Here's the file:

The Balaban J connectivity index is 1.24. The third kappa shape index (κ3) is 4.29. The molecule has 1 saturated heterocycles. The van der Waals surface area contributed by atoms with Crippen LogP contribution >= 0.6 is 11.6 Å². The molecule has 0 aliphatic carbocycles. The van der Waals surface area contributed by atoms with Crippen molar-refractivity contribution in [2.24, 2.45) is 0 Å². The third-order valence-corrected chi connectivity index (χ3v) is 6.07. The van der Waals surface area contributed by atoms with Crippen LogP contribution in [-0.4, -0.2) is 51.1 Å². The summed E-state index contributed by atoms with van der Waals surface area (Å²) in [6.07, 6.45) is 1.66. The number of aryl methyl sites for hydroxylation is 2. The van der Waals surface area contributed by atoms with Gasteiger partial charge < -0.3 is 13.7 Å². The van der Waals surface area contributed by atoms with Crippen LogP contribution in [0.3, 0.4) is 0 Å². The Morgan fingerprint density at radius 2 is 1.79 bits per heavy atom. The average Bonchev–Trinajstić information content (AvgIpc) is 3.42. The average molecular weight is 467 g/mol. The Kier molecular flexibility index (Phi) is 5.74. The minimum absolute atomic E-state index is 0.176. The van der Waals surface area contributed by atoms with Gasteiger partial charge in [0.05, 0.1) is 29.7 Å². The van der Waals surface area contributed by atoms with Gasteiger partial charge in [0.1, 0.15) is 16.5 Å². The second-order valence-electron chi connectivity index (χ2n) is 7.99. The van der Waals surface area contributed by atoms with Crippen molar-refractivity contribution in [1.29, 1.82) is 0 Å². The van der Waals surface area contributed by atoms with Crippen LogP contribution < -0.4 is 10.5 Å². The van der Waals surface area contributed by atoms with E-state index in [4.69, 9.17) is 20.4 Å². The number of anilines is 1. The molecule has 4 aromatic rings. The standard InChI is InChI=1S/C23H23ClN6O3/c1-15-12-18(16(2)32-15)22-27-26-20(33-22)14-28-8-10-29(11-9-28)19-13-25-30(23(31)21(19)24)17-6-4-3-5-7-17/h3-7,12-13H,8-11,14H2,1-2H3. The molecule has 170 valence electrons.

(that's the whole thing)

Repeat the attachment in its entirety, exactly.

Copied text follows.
The Balaban J connectivity index is 1.24. The third kappa shape index (κ3) is 4.29. The molecule has 1 saturated heterocycles. The van der Waals surface area contributed by atoms with Crippen LogP contribution >= 0.6 is 11.6 Å². The molecule has 0 aliphatic carbocycles. The van der Waals surface area contributed by atoms with Crippen molar-refractivity contribution in [2.24, 2.45) is 0 Å². The third-order valence-corrected chi connectivity index (χ3v) is 6.07. The van der Waals surface area contributed by atoms with Crippen LogP contribution in [-0.4, -0.2) is 51.1 Å². The summed E-state index contributed by atoms with van der Waals surface area (Å²) in [6.07, 6.45) is 1.66. The number of aryl methyl sites for hydroxylation is 2. The van der Waals surface area contributed by atoms with Gasteiger partial charge < -0.3 is 13.7 Å². The van der Waals surface area contributed by atoms with Crippen LogP contribution in [0.3, 0.4) is 0 Å². The Morgan fingerprint density at radius 2 is 1.79 bits per heavy atom. The average Bonchev–Trinajstić information content (AvgIpc) is 3.42. The average molecular weight is 467 g/mol. The Kier molecular flexibility index (Phi) is 5.74. The minimum absolute atomic E-state index is 0.176. The van der Waals surface area contributed by atoms with Gasteiger partial charge in [0.05, 0.1) is 29.7 Å². The van der Waals surface area contributed by atoms with Gasteiger partial charge in [0.1, 0.15) is 16.5 Å². The second-order valence-electron chi connectivity index (χ2n) is 7.99. The van der Waals surface area contributed by atoms with Crippen molar-refractivity contribution in [1.29, 1.82) is 0 Å². The van der Waals surface area contributed by atoms with Crippen LogP contribution < -0.4 is 10.5 Å². The van der Waals surface area contributed by atoms with E-state index in [4.69, 9.17) is 20.4 Å². The number of anilines is 1. The molecule has 4 aromatic rings. The standard InChI is InChI=1S/C23H23ClN6O3/c1-15-12-18(16(2)32-15)22-27-26-20(33-22)14-28-8-10-29(11-9-28)19-13-25-30(23(31)21(19)24)17-6-4-3-5-7-17/h3-7,12-13H,8-11,14H2,1-2H3. The molecule has 170 valence electrons.